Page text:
Hanzo is one angry ninja, as he finds his family kidnapped and village pillaged upon returning from training camp. Most of us would break down and cry, but Hanzo has got the power to cope and the skills to do something about it. Perhaps not the most original story, but considering this is a game called Draw Slasher [$2.99] it will do just fine...

Stubies [$0.99] is a deceptive little game. When you first start playing, it's simple. A bit too simple, in fact. In this game, little creatures of different colors will come walking in a straight direction from some point off of the map, and you have to point them in the right direction to find another creature of the same color, at which point they'll be cleared off the board and you'll score some points. Each level has a set amount of points as the goal, and once you reach it, your score and time are tallied and it's off to the next stage. The only way you can lose is if too many of the little Stubies wander off an edge. Each one that drops costs you a star, and if you lose all three of your stars, you fail the stage. Another thing you want to avoid is having two Stubies of different colors pushing against each other. After a short time, they'll turn into solid white objects that will deflect anything that tries to walk into them. It doesn't directly cost you stars, but it can complicate things...

This past November, Rocket City Studios unveiled their upcoming action game Second Chance Heroes [$0.99], and this is just a quick note to let you know that the game is now available worldwide. So what's so great about Second Chance Heroes? Well, it has you playing as various historical characters fighting off "an apocalypse of the absurd." So if you've ever dreamt of playing as a chainsaw-wielding Abe Lincoln or an electrified Nikola Tesla, this is the game for you...

Old school games are often filled with technical limitations that made them harder than they otherwise would have been. The modern term for this is "fake difficulty," and although it's a bit of an overused catch-all to describe challenging games, it often applies to many works, even today. Trambo [$1.99] is one such game that often feels unfair as a result of its design, but masochists will still find a lot to like despite its flaws...

'Rocket Robo' Review - An Adorable Intergalactic Adventure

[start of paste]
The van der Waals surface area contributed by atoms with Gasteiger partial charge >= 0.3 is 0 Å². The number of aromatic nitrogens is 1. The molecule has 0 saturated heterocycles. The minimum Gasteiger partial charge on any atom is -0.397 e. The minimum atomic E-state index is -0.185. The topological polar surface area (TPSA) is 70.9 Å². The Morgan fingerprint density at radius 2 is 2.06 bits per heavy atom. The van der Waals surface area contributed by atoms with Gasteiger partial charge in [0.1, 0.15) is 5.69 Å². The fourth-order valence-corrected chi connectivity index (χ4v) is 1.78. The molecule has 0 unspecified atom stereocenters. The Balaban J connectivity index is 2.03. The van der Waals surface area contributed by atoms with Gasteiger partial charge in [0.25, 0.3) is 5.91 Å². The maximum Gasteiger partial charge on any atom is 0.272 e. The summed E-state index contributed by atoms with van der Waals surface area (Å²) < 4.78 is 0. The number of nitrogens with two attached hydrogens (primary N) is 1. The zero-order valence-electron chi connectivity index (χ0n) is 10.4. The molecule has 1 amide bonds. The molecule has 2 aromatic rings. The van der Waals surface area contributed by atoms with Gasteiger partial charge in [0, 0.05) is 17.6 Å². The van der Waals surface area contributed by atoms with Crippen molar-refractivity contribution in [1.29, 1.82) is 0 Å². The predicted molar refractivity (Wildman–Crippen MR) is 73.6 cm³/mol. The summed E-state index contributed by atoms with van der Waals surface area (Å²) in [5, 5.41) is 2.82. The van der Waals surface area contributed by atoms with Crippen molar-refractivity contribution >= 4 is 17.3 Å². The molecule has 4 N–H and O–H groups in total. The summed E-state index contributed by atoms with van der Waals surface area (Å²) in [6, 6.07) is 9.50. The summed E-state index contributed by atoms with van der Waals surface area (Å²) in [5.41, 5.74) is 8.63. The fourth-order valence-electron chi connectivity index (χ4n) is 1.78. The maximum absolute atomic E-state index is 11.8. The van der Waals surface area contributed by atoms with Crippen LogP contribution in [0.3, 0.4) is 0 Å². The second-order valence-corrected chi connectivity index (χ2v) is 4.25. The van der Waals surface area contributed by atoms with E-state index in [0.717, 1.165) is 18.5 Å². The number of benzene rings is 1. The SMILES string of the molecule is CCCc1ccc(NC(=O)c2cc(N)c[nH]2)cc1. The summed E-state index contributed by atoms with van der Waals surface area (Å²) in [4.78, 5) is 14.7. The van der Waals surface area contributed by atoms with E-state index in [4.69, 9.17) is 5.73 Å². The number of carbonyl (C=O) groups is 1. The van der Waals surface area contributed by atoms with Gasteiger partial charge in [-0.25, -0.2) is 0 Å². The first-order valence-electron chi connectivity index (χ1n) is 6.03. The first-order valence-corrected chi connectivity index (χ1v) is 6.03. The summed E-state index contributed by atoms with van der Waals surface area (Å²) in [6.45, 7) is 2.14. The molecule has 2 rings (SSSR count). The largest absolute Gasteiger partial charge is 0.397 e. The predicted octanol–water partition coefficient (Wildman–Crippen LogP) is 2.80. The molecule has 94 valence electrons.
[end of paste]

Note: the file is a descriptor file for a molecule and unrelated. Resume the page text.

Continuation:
It's not often that a title will offer up an endearing setup that's just as impressive as the gameplay, but that's just what Rocket Robo [$0.99] does. As a tiny little robot in space whose sole purpose is to keep "the Tinker" company, it's your job to recover all of the stars in the galaxy, and bring joy back to your maker. Thankfully, it plays as well, too...

'Only One' Review - Here We Are, Born To Be Kings

If you like hacking away at something using a sharpened piece of metal with a handle, you are probably a very happy camper with your mobile device. Perhaps you even think you have all the slice 'n' dice games a person could ever want. I'd like to humbly offer at least one more example for all the up and coming sword-fighters out there, however. Only One [Free] is a pretty fresh take on a genre almost as old as the medium, and it does so without any fancy motion controls or specular lighting. Pick up your sword and get ready for a serious test of your skills, because you are the Only One who can survive. Well, you and, I guess, all the other people who play the game and get good enough at it to win. Probably the Only One Thousand?..

Skydrift [Free] is one of the interesting recently-released games on the App Store right now, and I’m still trying to make sense of it. I’m stunned not just because a game this good is free and devoid of IAP — this is Tyson Kubota’s first game, and it’s a hell of a release — but also because it’s one of the strangest and most beautiful mobile games I’ve played in a while...

'R-Type II' Review - Don't Bydo More Than You Can Chew

Seeing the Irem logo come up when starting a game still makes me a little sad. We've seen a lot of important game companies go softly into the night, but somehow, seeing Irem give up game development to focus on pachinko machines hurts a little bit more than the usual. At the time they made the decision, it stung all the more because it resulted in virtually all of their games being pulled from digital services, including the original R-Type, one of the true classics of its genre. As a bit of a silver lining, though, Irem seems to be agreeable about licensing their older games out, and R-Type has slowly been making a return. Last summer saw DotEmu's enhanced re-release of R-Type [$1.99] for iOS, which offered the original game with a few new options. It's a great version of a game that's been ported to just about every piece of hardware imaginable, as long as you can't imagine an NES...

'Toast Time' Review - Pure Bliss, No Toaster Needed

'Toast Time' Review - Pure Bliss, No Toaster Needed

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February 11th, 2014 12:31 PM EDT by Chris Carter in $2.99, 5 stars, Action, iPad Games, iPhone games, Reviews, Universal
$2.99 Buy Now

Some games just click the moment you boot them up. They ooze charm at every turn, forcing you to pay attention and stay glued to the screen. From the very first "tap for service!" prompt, Toast Time [$2.99] was just that type of experience -- and it's pure gaming bliss...